In this virtual conversation, acclaimed China expert Roger Garside, author of China Coup: The Great Leap to Freedom, joined UC Press Executive Editor, Reed Malcolm, to discuss how his experiences as a diplomat in China motivated him to write the book and the clear evidence behind the scenario he details — how China’s leader Xi Jinping could soon be removed from office in a coup d’état mounted by rivals in the top leadership. 

Roger Garside is a former diplomat, development banker, and capital market development advisor. He twice served in the British Embassy in Beijing and is the author of the highly acclaimed Coming Alive: China After Mao.

Roger Garside first became interested in China while in the British army, when he was posted to Hong Kong. It was 1958, and Mao was running the disastrous Great Leap forward. Garside knew he wanted to learn more about what was happening in the country. He went on to serve as a diplomat in China for seven years, which gave him a sense of everyday life in the country and the constructed nature of the Chinese regime’s narrative of what was happening.

In addition, Garside’s experience as a development banker and capital market development advisor to many countries transitioning to market economies put him on the frontlines of social and economic change, where he witnessed the benefits of democracy (at least compared to other forms of government).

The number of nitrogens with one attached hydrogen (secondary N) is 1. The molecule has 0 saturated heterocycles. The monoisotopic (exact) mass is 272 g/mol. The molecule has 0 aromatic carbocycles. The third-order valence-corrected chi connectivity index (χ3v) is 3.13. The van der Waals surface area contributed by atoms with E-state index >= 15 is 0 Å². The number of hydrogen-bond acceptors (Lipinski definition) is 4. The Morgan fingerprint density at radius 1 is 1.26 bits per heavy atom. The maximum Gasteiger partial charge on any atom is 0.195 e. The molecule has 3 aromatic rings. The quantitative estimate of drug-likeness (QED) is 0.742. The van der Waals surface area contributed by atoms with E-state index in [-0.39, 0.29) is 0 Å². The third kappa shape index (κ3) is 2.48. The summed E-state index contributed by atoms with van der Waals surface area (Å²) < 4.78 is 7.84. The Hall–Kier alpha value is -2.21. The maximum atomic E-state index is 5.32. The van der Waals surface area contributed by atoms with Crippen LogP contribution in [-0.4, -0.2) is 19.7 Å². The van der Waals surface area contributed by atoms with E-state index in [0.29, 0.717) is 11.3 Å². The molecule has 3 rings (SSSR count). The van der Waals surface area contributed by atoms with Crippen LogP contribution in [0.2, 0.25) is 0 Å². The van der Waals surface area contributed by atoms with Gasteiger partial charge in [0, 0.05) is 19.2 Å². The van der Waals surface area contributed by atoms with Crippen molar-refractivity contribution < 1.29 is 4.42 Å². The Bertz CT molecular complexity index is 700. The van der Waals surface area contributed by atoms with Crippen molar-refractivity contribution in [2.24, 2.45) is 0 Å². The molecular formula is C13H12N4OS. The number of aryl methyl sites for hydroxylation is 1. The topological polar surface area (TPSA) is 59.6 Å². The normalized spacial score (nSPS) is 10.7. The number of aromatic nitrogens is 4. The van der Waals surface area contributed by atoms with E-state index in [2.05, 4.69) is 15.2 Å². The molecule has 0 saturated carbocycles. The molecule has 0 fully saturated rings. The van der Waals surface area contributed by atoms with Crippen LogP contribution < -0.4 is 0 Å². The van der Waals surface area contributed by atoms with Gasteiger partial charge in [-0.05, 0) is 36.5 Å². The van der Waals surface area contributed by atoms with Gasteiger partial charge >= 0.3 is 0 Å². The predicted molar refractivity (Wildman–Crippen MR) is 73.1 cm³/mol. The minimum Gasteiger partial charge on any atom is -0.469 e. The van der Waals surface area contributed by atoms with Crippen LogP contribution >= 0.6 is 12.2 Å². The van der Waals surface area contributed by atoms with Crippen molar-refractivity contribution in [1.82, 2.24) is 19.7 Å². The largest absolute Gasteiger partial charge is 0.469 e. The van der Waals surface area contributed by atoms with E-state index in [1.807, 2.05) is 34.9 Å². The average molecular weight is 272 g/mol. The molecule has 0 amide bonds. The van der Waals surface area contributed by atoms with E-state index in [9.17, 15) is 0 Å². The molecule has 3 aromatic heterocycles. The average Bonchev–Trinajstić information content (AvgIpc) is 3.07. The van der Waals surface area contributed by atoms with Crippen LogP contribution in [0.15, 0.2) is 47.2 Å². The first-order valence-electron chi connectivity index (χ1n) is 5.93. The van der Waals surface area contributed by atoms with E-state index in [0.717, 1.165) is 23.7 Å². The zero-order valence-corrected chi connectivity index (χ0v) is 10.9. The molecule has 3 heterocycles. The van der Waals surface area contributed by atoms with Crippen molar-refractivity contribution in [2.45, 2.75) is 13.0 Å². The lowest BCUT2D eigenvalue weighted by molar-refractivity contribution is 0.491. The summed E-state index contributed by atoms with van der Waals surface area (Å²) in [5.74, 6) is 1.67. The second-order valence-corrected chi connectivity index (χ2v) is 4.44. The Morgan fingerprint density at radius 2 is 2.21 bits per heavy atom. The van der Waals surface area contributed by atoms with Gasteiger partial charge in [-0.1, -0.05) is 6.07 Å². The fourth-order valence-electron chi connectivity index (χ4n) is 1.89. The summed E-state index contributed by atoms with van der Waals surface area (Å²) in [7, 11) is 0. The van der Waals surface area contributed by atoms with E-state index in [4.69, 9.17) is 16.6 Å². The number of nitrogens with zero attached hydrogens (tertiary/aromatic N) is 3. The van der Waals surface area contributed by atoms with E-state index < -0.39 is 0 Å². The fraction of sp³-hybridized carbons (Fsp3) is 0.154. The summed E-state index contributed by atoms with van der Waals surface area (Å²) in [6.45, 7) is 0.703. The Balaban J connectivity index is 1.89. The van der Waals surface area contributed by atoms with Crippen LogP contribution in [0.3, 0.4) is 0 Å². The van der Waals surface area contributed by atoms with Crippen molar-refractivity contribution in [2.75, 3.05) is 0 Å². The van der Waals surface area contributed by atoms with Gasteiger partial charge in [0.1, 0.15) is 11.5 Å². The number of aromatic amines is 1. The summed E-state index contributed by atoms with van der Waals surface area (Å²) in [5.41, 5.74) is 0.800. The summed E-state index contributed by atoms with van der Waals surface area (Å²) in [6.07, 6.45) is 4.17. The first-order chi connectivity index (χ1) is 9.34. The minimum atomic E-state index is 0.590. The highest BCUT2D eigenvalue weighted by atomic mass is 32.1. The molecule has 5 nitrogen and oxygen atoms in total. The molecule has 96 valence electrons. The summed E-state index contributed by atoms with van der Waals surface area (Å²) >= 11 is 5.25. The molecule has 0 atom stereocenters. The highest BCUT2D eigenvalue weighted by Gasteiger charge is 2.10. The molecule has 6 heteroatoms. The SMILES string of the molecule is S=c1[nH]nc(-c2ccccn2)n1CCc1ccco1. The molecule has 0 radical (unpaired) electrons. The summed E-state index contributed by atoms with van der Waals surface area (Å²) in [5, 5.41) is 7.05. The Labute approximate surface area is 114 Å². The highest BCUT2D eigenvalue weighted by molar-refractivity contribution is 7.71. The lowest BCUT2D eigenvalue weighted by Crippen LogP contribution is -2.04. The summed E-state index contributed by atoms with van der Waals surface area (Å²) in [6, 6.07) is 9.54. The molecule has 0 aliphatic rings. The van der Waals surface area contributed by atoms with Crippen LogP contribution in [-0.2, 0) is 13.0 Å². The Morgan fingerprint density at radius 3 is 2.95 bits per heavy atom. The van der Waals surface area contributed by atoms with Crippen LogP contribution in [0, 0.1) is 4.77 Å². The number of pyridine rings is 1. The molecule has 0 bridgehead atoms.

As Garside explains in the interview, China’s current political order is “outwardly strong, but inwardly weak.”

“[The regime] is very good at control, but there is no basis of trust between it and the people it rules…and that is not a sound basis for government.”

Roger Garside

There are signs these views are held by the Chinese people and even within the regime — an understanding that with changes to China’s economic and social order, comes a need for political change.

As Garside argues, the coup he predicts depends critically on how liberal democracies such as America and its allies act. While some may see this kind of intervention risky or even imperialistic, Garside argues that adopting a passive attitude toward what is now the second largest economy, and with a totalitarian government, is more dangerous.

Over the last 24 months, look at the genocide in Xinjiang, look at the suppression of freedom in Hong Kong, look at the military threats to Taiwan. Is this a regime we want to share our future with?

Roger Garside

The Biden administration has expressed a need to push back against China, and its willingness to use sanctions. Already, the U.S. seems to be moving in the direction of what Garside imagined.

Read more about Roger Garside’s book, China Coup.